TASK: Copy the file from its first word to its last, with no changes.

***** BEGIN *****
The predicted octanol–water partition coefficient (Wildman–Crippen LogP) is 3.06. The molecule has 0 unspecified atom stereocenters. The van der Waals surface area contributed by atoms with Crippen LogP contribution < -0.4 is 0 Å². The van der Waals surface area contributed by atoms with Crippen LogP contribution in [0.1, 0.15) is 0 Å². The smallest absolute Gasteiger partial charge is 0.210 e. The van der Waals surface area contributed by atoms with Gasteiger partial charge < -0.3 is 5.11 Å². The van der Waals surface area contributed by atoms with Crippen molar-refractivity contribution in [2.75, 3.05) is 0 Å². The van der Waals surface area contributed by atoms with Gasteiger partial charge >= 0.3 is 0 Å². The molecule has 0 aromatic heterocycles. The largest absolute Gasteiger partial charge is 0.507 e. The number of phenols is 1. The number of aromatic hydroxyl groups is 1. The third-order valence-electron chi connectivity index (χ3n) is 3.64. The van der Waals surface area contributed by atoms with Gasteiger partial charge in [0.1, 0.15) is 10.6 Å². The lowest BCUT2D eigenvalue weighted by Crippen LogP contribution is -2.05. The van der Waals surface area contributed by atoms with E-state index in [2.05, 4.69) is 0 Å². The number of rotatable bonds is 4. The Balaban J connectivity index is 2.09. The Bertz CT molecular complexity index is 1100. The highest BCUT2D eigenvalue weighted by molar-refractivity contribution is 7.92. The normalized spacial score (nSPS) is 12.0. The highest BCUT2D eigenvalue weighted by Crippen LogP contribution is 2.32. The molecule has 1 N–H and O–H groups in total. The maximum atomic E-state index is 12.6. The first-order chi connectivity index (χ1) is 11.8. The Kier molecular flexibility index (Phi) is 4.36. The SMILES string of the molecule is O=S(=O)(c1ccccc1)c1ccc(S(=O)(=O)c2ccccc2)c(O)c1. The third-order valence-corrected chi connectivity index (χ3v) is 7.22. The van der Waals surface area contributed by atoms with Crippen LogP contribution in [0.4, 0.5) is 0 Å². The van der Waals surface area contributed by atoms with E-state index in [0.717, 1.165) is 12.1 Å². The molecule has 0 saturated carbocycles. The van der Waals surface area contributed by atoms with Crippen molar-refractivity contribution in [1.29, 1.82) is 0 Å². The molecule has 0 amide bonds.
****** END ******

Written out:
The predicted octanol–water partition coefficient (Wildman–Crippen LogP) is 3.06. The molecule has 0 unspecified atom stereocenters. The van der Waals surface area contributed by atoms with Crippen LogP contribution < -0.4 is 0 Å². The van der Waals surface area contributed by atoms with Crippen LogP contribution in [0.1, 0.15) is 0 Å². The smallest absolute Gasteiger partial charge is 0.210 e. The van der Waals surface area contributed by atoms with Gasteiger partial charge < -0.3 is 5.11 Å². The van der Waals surface area contributed by atoms with Crippen molar-refractivity contribution in [2.75, 3.05) is 0 Å². The van der Waals surface area contributed by atoms with Gasteiger partial charge >= 0.3 is 0 Å². The molecule has 0 aromatic heterocycles. The largest absolute Gasteiger partial charge is 0.507 e. The number of phenols is 1. The number of aromatic hydroxyl groups is 1. The third-order valence-electron chi connectivity index (χ3n) is 3.64. The van der Waals surface area contributed by atoms with Gasteiger partial charge in [0.1, 0.15) is 10.6 Å². The lowest BCUT2D eigenvalue weighted by Crippen LogP contribution is -2.05. The van der Waals surface area contributed by atoms with E-state index in [2.05, 4.69) is 0 Å². The number of rotatable bonds is 4. The Balaban J connectivity index is 2.09. The Bertz CT molecular complexity index is 1100. The highest BCUT2D eigenvalue weighted by molar-refractivity contribution is 7.92. The normalized spacial score (nSPS) is 12.0. The highest BCUT2D eigenvalue weighted by Crippen LogP contribution is 2.32. The molecule has 1 N–H and O–H groups in total. The maximum atomic E-state index is 12.6. The first-order chi connectivity index (χ1) is 11.8. The Kier molecular flexibility index (Phi) is 4.36. The SMILES string of the molecule is O=S(=O)(c1ccccc1)c1ccc(S(=O)(=O)c2ccccc2)c(O)c1. The third-order valence-corrected chi connectivity index (χ3v) is 7.22. The van der Waals surface area contributed by atoms with Crippen LogP contribution in [0.4, 0.5) is 0 Å². The van der Waals surface area contributed by atoms with E-state index in [0.717, 1.165) is 12.1 Å². The molecule has 0 saturated carbocycles. The van der Waals surface area contributed by atoms with Crippen molar-refractivity contribution in [1.29, 1.82) is 0 Å². The molecule has 0 amide bonds.